How Can Social Media Be A Good Witch For College Admissions? | Alan Katzman | 4 Min Read

The idea that colleges will look at students’ social media during the admissions decision-making process is not new. Kaplan Test Prep first began tracking this practice in 2008 when 10% of college admissions officers from the most selective colleges reported viewing applicant social media profiles during the admissions process. This first Kaplan survey was commissioned only four years after the founding of Facebook in 2004, which happens to be the same year as most of our current high school juniors were born.  

Back in 2008, the idea that colleges would even consider passing judgment on students’ by viewing their social media was a controversial and newsworthy topic. Social media was still very much a novelty and Facebook was generally dismissed as a teenage infatuation. Social media was (and arguably still is) a place where teens posted impulsively and spontaneously without fear of consequence. These attention-getting posts left an indelible and traceable trail of shallow, unimpressive, and immature content. Unsurprisingly, the social media footprint discovered by colleges in the early days did not bode well for students. Thus was born the enduring myth that discoverable social media could only damage a college-bound student’s admissions chances.

Fast forward to 2021, where social media plays an integral role in teen culture and where Twitter, Instagram, Snapchat, Pinterest, Tik Tok, YouTube, and LinkedIn have joined Facebook on the main stage of the digital superhighway. Recent surveys indicate that over 90% of teens ages 13-17 are actively using social media and, on average, teens are online almost nine hours a day, not including time for homework. The pandemic only seems to be accelerating this trend as 63% of parents report seeing their teen’s social media use increase during the COVID-19 pandemic.  Social media is also no longer strictly child’s play as over 70% of American adults are active on at least one social media platform.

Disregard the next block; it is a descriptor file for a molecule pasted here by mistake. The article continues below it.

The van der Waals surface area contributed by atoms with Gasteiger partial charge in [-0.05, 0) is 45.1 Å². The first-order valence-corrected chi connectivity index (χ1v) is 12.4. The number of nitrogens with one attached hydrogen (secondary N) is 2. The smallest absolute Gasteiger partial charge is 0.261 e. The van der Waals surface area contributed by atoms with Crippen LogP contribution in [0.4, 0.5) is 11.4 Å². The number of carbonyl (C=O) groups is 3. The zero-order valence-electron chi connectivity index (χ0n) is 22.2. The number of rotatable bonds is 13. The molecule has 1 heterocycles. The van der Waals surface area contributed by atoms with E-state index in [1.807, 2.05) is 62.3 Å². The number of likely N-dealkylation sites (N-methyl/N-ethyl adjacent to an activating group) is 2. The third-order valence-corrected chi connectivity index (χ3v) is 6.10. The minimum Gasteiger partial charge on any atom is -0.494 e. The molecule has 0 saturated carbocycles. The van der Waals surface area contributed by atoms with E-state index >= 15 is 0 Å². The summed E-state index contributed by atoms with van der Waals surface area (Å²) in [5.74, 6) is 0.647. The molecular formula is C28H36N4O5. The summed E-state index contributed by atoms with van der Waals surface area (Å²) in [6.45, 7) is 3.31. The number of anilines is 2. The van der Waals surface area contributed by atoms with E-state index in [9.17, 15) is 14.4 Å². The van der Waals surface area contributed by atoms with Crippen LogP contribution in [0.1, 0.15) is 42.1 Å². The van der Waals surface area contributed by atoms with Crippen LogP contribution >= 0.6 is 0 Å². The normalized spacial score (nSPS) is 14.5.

Kaplan’s most recent social media survey found 36% of college admissions officers actually do visit applicants’ social media profiles and, more importantly, 65% believe that incorporating applicants’ social media pages into their acceptance decisions is “fair game.” Also referring to the admissions officers who said they check social media, 42% said what they found impacted their view of students positively while 58% said their investigations had a negative impact. 

After Harvard University rescinded its acceptance to at least 10 students due to questionable…

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Alan Katzman

Alan Katzman, CEO and Founder of Social Assurity, is a leading advocate for teaching effective social media use at all educational levels. Social Assurity offers a combination of online education courses and presentations to students (both high school and college) providing them with the necessary tools to better position themselves on social media for both college admissions and hiring managers. As a well-respected industry expert, Katzman has published several industry-related articles on this topic with articles appearing in publications such as Business Insider and Social Media Today. When not refining the courses offered by Social Assurity, Alan can often be found as a motivational speaker at high schools, colleges and student organizations where he raises awareness of the importance of social media as a positive tool for creating educational and professional opportunities. He is also Founder and President of the Coalition of Digital Educators, a 501(c) organization where members have a unique opportunity to be an active voice for defining the future of digital education, ethics, and citizenship. Prior to forming Social Assurity, Alan served as executive legal counsel for several start-up and Fortune 500 technology companies where he managed the law, compliance and administrative functions for these firms.